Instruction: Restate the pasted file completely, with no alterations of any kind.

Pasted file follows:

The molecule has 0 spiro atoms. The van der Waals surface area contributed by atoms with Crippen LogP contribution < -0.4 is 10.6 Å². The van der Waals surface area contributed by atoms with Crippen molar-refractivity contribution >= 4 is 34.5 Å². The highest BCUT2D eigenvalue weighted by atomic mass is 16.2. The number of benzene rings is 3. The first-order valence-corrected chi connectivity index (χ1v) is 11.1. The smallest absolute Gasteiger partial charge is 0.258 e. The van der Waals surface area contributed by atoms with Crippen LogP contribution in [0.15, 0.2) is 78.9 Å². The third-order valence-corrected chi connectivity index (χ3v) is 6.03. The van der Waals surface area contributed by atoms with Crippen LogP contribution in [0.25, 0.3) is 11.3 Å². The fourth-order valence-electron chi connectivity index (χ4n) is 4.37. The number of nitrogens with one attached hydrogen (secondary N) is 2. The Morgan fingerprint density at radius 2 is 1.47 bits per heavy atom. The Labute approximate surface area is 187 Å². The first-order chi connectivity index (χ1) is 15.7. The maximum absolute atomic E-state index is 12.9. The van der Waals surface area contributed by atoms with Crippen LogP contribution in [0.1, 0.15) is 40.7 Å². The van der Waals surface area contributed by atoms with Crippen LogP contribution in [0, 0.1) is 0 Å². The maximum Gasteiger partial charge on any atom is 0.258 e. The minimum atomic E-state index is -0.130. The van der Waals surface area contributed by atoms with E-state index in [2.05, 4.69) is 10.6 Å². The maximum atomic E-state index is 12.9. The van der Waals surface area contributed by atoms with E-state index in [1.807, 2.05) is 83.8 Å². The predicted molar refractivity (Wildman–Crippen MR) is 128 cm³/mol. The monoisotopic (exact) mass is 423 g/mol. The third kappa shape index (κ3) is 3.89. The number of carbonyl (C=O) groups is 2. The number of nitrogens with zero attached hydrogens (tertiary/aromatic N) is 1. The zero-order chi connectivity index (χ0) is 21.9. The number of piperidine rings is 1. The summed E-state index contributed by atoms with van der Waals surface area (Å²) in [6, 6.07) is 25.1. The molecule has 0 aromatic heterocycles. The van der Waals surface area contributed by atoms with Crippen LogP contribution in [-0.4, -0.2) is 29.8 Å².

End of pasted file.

The molecule has 0 spiro atoms. The van der Waals surface area contributed by atoms with Crippen LogP contribution < -0.4 is 10.6 Å². The van der Waals surface area contributed by atoms with Crippen molar-refractivity contribution >= 4 is 34.5 Å². The highest BCUT2D eigenvalue weighted by atomic mass is 16.2. The number of benzene rings is 3. The first-order valence-corrected chi connectivity index (χ1v) is 11.1. The smallest absolute Gasteiger partial charge is 0.258 e. The van der Waals surface area contributed by atoms with Crippen LogP contribution in [0.15, 0.2) is 78.9 Å². The third-order valence-corrected chi connectivity index (χ3v) is 6.03. The van der Waals surface area contributed by atoms with Crippen LogP contribution in [0.25, 0.3) is 11.3 Å². The fourth-order valence-electron chi connectivity index (χ4n) is 4.37. The number of nitrogens with one attached hydrogen (secondary N) is 2. The Morgan fingerprint density at radius 2 is 1.47 bits per heavy atom. The Labute approximate surface area is 187 Å². The first-order chi connectivity index (χ1) is 15.7. The maximum absolute atomic E-state index is 12.9. The van der Waals surface area contributed by atoms with Crippen LogP contribution in [0.1, 0.15) is 40.7 Å². The van der Waals surface area contributed by atoms with Crippen LogP contribution in [0, 0.1) is 0 Å². The maximum Gasteiger partial charge on any atom is 0.258 e. The minimum atomic E-state index is -0.130. The van der Waals surface area contributed by atoms with E-state index in [2.05, 4.69) is 10.6 Å². The maximum atomic E-state index is 12.9. The van der Waals surface area contributed by atoms with E-state index in [1.807, 2.05) is 83.8 Å². The predicted molar refractivity (Wildman–Crippen MR) is 128 cm³/mol. The monoisotopic (exact) mass is 423 g/mol. The third kappa shape index (κ3) is 3.89. The number of carbonyl (C=O) groups is 2. The number of nitrogens with zero attached hydrogens (tertiary/aromatic N) is 1. The zero-order chi connectivity index (χ0) is 21.9. The number of piperidine rings is 1. The summed E-state index contributed by atoms with van der Waals surface area (Å²) in [6, 6.07) is 25.1. The molecule has 0 aromatic heterocycles. The van der Waals surface area contributed by atoms with Crippen LogP contribution in [-0.4, -0.2) is 29.8 Å².